OrangeMoJoJo is Totally Into Ergodic Literature!

I know! You thought you knew me, right?

The word "house" appears in blue throughout the book, no matter what language it appears in. (See the cover above and a page from the text below.)
I counted the word house appeared in at least four languages, always highlighted in blue.

Ergodic literature is not something you can very easily skim.
Thank God I didn't have to read Danielewski at Shimer!

So I have a WINNER!!! for the Scare The Bejeebus Outta OrangeMoJoJo Contest from this past Halloween, even though I'm actually still reading the book.

CONGRATULATIONS, CHUFFED! You win a plate of Peanut Butter Temptations, which I will get to you as soon as I sneak the recipe away from Shannon. It's his most closely guarded recipe, and also his most popular baking request.

Chuffed had recommended The House of Leaves by Mark Z. Danielewski. Others had recommended: The Turn of the Screw by Henry James, The House on Haunted Hill by Shirley Jackson, Ghost Story by Peter Straub, and, In Cold Blood by Truman Capote.

I loved In Cold Blood, it just didn't creep me out like The House of Leaves did. Erm, I mean, is doing. Ghost Story was the scariest of the four runners-up; In Cold Blood the best written.

I missed all the hype back when this book was but a glint in Danielewski's eye. Like The Blair Witch Project, Danielewski used the internet and media to get people talking before the book was "compiled," passing the story off as real.

He essentially lets us scare the bejeebus out of ourselves by letting our imaginations go free and wild. You really don't know what you're afraid of - a distant growl? A claw-like slash on a wall? A room that wasn't there before? Inexplicable dimensions of a house where the inside is far, far larger than the outside? Danielewski fuels this fear by citing his work with actual footnotes and sources.

You can flip through the book to any footnote and look the source up on www.Amazon.com.

It'll be there.

It's been referred to as "a satire of academic criticism," which I think anyone who's attended grad school will probably get a smirk out of. I can't imagine the time and effort Danielewski took (10 years!) to put this work together. Each person has his or her own voice, evidenced through font and tone. There are footnotes. Everything is cited. There are windows in the book, and mirrors, created an actual house through text. There are rips, again, created through text alone. It's an amazing work, and far FAR from an easy read. I'm glad you recommended it to me Chuffed for the experience alone. I have never read anything like it. The closest I can equate it to, all that comes to mind, are the movies The Blair Witch Project which scared me to the point of almost having to leave the theater, and Natural Born Killers which was presented to the audience as an actual series of events.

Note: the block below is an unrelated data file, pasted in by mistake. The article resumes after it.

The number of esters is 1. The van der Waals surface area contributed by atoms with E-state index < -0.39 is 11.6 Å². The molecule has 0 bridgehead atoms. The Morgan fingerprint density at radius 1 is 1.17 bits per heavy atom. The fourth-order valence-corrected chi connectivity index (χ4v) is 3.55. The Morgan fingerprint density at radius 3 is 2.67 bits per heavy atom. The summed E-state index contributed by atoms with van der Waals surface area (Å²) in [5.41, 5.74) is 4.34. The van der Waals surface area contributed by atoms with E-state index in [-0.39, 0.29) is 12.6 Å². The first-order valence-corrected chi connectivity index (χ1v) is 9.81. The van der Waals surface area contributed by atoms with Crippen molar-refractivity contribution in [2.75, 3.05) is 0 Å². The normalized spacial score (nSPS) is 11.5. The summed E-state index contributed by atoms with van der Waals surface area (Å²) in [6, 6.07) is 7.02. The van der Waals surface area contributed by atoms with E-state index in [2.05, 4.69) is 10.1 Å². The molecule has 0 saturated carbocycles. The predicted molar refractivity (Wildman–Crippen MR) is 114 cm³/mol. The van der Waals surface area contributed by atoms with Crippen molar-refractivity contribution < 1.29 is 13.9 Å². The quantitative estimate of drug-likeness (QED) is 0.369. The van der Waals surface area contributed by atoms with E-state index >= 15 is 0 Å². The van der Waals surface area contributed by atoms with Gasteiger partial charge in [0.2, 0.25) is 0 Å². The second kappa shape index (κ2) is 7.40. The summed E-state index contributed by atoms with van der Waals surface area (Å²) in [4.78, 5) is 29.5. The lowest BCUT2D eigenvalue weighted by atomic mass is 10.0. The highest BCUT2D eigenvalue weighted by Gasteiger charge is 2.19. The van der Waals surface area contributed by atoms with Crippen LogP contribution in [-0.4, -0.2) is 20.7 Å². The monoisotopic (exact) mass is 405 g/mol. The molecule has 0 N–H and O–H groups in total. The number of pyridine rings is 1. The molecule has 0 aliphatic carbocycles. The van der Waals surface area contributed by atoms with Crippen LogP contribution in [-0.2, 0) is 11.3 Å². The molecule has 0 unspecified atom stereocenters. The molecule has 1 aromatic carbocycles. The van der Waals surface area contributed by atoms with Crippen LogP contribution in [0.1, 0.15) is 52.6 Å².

Danielewski just came out with a new book: Only Revolutions, and he again uses the actual text to help tell the story in his unique way. I don't know if I'll read that one. As much as I am enjoying House of Leaves, and as glad I am to have been introduced to it, I can't see myself putting this much effort into reading another novel any time soon.

There's rumour of a House of Leaves movie. One "fan" of the book who calls him/herself "katatonic" recommended Christopher Lambert to play one of the twins, Navy or Tom. Seeing as the twins are clever, interesting, and contain, oh, I don't know, DEPTH - I think maybe this "fan" should be thrown into the deepest bowels of the House and his or her cries ignored from those sitting in the brightly lit dining room only a few feet away.

Click here for a good review of the book.

Congratulations, Chuffed, and thank you for the recommendation. What a chilling novel! I can't wait till we both finish it so's we can discuss it! Maybe over tea at Transitions Bookstore?

1 comment:

Shannon said...

No! NO! The temptations recipe is mine!!!! MINE!!! I'll NEVER give it up. NEVER!!! NEEEEEEEEEVER!